Partly tongue-in-cheek, partly serious criticism of teacher evaluation schemes using value-added algorithms, this guest blog by Aaron Pallas, Professor of Sociology and Education at Teachers College, Columbia, gets at the increasingly bizarre testing frenzy that has seized the nation’s school districts.The post appeared September 26, 2011 at a Sociological Eye on Education.
I’m beginning to think that the District of Columbia isn’t that serious about evaluating its teachers.
Sure, D.C. has its vaunted IMPACT evaluation system that combines value-added measures of teachers’ contributions to their students’ mastery of reading and mathematics with observations of teachers’ practices inside and outside the classroom. And DCPS has used IMPACT to reward some teachers while firing others presumed to be ineffective and incorrigible, replacing them with newer, shinier and cheaper teachers.
But the system seems to be whiffing on some obvious opportunities to extend the evaluation of teachers to other school subjects. If the subjects are important, don’t they deserve this consideration? Without value-added measures of teachers’ contributions to students’ outcomes in areas other than reading or math, how will we know which teachers are successful, which ones need some remedial help, and which ones should be fired?
I’m referring specifically to health and sex education, and what elementary, middle and high-school students know about how to avoid a range of risky behaviors, such as teen pregnancy, sexually transmitted diseases, and drug and alcohol abuse. Washington Post reporter Bill Turque reported recently that a 50-item standardized test of what students know about human sexuality, contraception and drug use will be administered to students in grades 5, 8 and 10 as part of the Spring 2012 administration of the D.C. Comprehensive Assessment System (DC CAS).
DC’s Office of the State Superintendent of Education later clarified to Turque that students and teachers will not receive individual scores — at least for now — which prompted Turque to write on his D.C. Schools Insider blog, “So, just to review: No data for parents. No accountability for teachers. Why is this a meaningful tool?”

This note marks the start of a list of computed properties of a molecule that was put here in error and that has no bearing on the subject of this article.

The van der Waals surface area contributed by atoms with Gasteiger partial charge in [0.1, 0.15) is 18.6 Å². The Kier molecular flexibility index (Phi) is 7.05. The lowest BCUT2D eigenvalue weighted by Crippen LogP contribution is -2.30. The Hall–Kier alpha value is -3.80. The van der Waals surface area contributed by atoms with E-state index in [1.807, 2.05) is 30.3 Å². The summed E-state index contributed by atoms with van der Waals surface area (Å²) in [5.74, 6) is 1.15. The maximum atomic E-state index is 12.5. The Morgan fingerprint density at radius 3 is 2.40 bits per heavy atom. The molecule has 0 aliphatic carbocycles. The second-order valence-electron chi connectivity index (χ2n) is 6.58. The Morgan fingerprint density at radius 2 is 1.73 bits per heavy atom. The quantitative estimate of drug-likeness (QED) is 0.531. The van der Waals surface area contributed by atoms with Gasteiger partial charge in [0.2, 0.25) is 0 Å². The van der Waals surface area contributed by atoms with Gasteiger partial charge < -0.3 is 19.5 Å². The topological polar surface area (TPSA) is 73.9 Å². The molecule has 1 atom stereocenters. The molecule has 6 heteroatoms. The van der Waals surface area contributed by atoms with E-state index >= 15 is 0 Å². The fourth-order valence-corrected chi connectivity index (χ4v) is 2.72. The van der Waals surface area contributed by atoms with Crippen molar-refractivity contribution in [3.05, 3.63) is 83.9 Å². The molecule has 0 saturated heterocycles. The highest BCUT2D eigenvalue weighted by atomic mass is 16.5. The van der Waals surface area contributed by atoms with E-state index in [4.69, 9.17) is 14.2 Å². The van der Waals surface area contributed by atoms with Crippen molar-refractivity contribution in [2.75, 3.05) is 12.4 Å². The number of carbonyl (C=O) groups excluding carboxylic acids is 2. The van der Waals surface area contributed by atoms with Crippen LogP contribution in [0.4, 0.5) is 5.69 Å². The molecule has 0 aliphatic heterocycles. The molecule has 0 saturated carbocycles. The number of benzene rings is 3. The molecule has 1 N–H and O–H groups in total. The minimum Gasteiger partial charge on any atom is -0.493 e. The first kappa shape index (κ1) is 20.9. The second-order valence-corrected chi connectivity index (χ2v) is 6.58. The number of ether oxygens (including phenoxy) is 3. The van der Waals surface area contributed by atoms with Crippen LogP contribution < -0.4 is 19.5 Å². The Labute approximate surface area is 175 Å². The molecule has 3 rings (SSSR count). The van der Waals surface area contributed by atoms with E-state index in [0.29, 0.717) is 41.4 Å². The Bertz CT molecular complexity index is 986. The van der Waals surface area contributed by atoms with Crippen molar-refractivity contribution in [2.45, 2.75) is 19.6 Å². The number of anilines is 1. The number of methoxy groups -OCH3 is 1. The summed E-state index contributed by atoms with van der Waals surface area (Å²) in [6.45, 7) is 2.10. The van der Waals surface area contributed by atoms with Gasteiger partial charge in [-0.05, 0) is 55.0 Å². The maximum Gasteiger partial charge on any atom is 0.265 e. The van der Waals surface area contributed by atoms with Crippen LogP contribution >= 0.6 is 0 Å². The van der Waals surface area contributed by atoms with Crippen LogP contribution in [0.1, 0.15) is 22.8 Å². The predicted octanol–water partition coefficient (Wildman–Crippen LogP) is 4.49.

Turque is looking at the forest. I, on the other hand, am concerned about the trees. There’s a standardized test, kids should get scores, and teachers should be held accountable for those scores. Teenagers don’t teach themselves, do they?
IMPACT already has a technology for linking students’ test scores to their teachers, and using complex statistical models to account for the fact that the students in one teacher’s class might differ from those in another teacher’s classroom. DCPS tell us that these models take into account factors outside a teacher’s control, isolating a particular teacher’s contributions to her students’ achievement. Sure, there wouldn’t be a “pre-test” score for health knowledge for a few years, but DCPS could use student performance on the reading and math DC CAS tests as a pre-test, because students who do well on one standardized test tend to do well on other tests. The experts say that the models don’t have to be precise–even imperfect measures of students’ lives outside of school and prior achievement levels will improve the ability to rank teachers according to their relative effectiveness.
But to be honest, I don’t think this approach goes far enough. As is true with so many aspects of education, there’s book knowledge, and there’s the practical knowledge that is applied in daily life on the job, in the community, in the voting booth, and elsewhere. If we’re trying to teach kids to avoid risky behaviors, why not measure them directly, rather than giving a multiple-choice test on the birds and the bees? Surely DCPS could gather direct information on the incidence of teen pregnancy, STDs, and drug and alcohol abuse among its students. If particular teachers are supposed to be teaching this content, DCPS could construct value-added models of a teacher’s contribution to his or her students’ rate of risky behaviors, and be confident that the models isolate the teacher’s contribution to these rates from those pesky family and community factors. What are they waiting for?
After all, the evaluation of teaching about dental dams should have some teeth to it.